New York, February 9, 1996
Jonathan Newcomb, President and CEO of Simon & Schuster: Nearly half of the almost 200 million adult citizens in the United States today are neither proficient enough to write a simple letter nor able to read and understand a bus map. Even more are illiterate when it comes to basic mathematical skills or the fundamentals of our country’s rich and diverse history.
Unquestionably, there is a widespread crisis in American education today. The United States may be the world’s epicenter of scientific and medical advancement, the arts, and entertainment, yet as a whole, we are a land where something is amiss with how we teach our children. Our students’ understanding of civics and history and scores in fundamental literacy, mathematics, and science are disappointing.
As the world’s largest educational and English-language book publisher, Simon & Schuster is very much involved in trying to fashion solutions to there problems. Along with other publishers and a growing number of companies in other fields, we are committing a vast range of creative resources to bring about a real difference in attitudes and achievement rates.
Although I thought I understood the challenges facing education in America today, I was not prepared for what I heard on November 15, 1995. It was on that night that David McCullough was awarded the National Book Foundation’s Medal for Distinguished Contribution to American Letters, one of the most prestigious honors an author can receive.
In accepting the award, David, without the benefit of notes, made an extraordinarily poignant speech about perhaps the most vital aspect of education in America today…our understanding of who we are as a nation, our understanding of American history. His message was an emotional and intellectual call to arms on behalf of a subject too frequently lost and forgotten in our classrooms. Everyone there was moved by the clarity and significance of David’s words, delivered with force and compassion, sparkling with inner conviction and outward challenge.
Publishers that we are, the Simon & Schuster contingent who hung on David’s words that autumn night decided that we should share his message with and audience greater than the five hundred or so who had gathered to salute a distinguished historian. We want to join him in emphasizing to the students, educators, and parents of this country the importance of studying history.
As David McCullough argues, history informs us where we come from as a people and as a nation, what we have done, and why. It provides us with a map, often imprecise in its details, taking us from our beginnings to where we are now. And if we are good enough students, it can serve as a blueprint for who we truly want to be and are capable of becoming.
David McCullough: Thank you. Thank you so very much. I feel more pleased and honored by this award than I can adequately say. I want to express my gratitude to the Board of Directors of the National Book Foundation and to the Reader’s Digest Association and to all of you.
I am also deeply appreciative of the help and encouragement I’ve been given by a great many people over the years, several of whom are here tonight.
I am indebted above all, in countless ways, to my family: my mother and father, Ruth and Christian Hax McCullough, my brothers Hax, George, and James McCullough, and to my own five children, Melissa, David, Bill, Geoffrey, and Dorie, all of whom have played a part in my work and given me the best of reasons to keep working. And above all to my wife, Rosalee Barnes McCullough, editor-in-chief, mission control, strong partner, and best friend, the finest person I know. And by far the best dancer.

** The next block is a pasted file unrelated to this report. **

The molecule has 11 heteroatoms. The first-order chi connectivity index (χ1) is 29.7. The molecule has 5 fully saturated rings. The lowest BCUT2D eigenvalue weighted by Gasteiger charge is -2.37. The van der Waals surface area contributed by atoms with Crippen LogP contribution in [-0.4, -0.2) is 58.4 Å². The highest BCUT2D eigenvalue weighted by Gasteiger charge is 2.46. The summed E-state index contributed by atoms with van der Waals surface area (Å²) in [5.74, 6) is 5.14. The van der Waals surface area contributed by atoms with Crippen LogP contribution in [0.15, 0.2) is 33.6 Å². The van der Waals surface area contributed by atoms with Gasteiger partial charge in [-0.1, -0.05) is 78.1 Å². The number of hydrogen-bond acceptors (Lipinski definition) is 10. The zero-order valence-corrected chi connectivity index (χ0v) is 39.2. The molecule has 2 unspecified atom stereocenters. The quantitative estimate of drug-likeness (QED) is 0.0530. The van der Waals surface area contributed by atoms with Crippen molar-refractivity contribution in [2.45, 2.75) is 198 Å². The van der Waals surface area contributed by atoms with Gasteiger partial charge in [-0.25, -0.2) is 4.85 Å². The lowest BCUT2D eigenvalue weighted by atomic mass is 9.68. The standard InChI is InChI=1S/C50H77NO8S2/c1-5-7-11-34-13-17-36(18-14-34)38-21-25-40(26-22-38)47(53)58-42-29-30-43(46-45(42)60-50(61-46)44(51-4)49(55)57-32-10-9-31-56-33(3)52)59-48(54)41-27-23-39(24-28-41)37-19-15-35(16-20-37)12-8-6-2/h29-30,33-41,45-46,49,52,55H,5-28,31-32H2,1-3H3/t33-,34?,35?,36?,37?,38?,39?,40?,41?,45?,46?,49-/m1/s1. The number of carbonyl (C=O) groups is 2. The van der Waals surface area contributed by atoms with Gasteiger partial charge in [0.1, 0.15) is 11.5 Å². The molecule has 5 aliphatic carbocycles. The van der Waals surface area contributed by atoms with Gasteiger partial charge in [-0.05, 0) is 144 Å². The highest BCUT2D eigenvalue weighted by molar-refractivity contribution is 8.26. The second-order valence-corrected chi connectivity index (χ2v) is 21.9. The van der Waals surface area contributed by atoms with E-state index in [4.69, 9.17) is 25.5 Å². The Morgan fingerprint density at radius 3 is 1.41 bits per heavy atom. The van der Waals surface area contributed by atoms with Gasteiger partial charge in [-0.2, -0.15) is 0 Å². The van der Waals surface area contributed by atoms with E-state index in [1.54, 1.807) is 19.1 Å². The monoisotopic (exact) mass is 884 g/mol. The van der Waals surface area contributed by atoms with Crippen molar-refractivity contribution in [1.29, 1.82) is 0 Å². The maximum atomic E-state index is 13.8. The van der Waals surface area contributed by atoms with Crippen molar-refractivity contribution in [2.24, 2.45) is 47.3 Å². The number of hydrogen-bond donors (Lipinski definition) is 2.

I am hugely indebted to an inspiring teacher, Vincent Scully of Yale; to my old friends and former fellow editors at American Heritage, Alvin Josephy and Richard Ketchum; to Peter Schwed, Dick Snyder, Michael Korda, Sophie Sorkin, Frank and Eve Metz, all of Simon & Schuster who have been my publishers from the start; and to my friend and literary agent, Morton Janklow, who has been, in recent years, one of the spirited, refreshing sides of a very different life as my work became better known, and who has given me some of the best advice I’ve had from anybody about many things besides books.
I must also thank for their shining example and friendship writers Conrad Richter, Walter Lord, Barbara Tuchman, Bruce Catton, Paul Horgan, and Wallace Stegner.
And let me include, too, how much I owe to the throbbing, steadfast city of my childhood, wartime Pittsburgh, Pennsylvania, and to this, the greatest of our cities, New York. Like so many of you, I couldn’t wait to get here. It was here I got my start, here I discovered that wondrous window on the world and on the nation’s past the New York Public Library, here, with the Brooklyn Bridge, that I found a story like no other.
It is seldom that anyone ever receives so handsome a tribute as I do tonight, or is offered the opportunity to address so distinguished an audience with such influence as you have on our country. So I wish to speak about something much on my mind.
We, in our time, are raising a new generation of Americans who, to an alarming degree, are historically illiterate.
The situation is serious and sad. And it is quite real, let there be no mistake. It has been coming on for a long time, like a creeping disease, eating away at the national memory. While the clamorous popular culture races on, the American past is slipping away, out of site and out of mind. We are losing our story, forgetting who we are and what it’s taken to come this far.
Warning signals, in special studies and reports, have been sounded for years, and most emphatically by the Bradley Report of 1988. Now, we have the blunt conclusions of a new survey by the Education Department: The decided majority, some 60 percent, of the nation’s high school seniors haven’t even the most basic understanding of American history. The statistical breakdowns on specific examples are appalling.